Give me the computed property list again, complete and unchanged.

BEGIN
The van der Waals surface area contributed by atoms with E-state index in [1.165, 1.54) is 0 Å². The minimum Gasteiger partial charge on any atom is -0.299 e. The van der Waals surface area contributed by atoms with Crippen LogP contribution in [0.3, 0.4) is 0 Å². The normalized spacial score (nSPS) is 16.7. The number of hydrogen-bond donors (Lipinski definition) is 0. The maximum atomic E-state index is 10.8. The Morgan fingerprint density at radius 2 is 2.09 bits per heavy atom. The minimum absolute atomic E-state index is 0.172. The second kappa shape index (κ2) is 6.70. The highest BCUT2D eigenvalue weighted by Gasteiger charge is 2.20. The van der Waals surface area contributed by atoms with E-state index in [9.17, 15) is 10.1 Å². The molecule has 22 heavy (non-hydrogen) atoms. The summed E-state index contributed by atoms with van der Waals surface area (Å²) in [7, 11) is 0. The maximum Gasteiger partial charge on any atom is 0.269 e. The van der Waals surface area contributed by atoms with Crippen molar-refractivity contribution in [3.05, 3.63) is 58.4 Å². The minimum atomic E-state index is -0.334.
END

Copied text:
The van der Waals surface area contributed by atoms with E-state index in [1.165, 1.54) is 0 Å². The minimum Gasteiger partial charge on any atom is -0.299 e. The van der Waals surface area contributed by atoms with Crippen LogP contribution in [0.3, 0.4) is 0 Å². The normalized spacial score (nSPS) is 16.7. The number of hydrogen-bond donors (Lipinski definition) is 0. The maximum atomic E-state index is 10.8. The Morgan fingerprint density at radius 2 is 2.09 bits per heavy atom. The minimum absolute atomic E-state index is 0.172. The second kappa shape index (κ2) is 6.70. The highest BCUT2D eigenvalue weighted by Gasteiger charge is 2.20. The van der Waals surface area contributed by atoms with E-state index in [9.17, 15) is 10.1 Å². The molecule has 22 heavy (non-hydrogen) atoms. The summed E-state index contributed by atoms with van der Waals surface area (Å²) in [7, 11) is 0. The maximum Gasteiger partial charge on any atom is 0.269 e. The van der Waals surface area contributed by atoms with Crippen molar-refractivity contribution in [3.05, 3.63) is 58.4 Å². The minimum atomic E-state index is -0.334.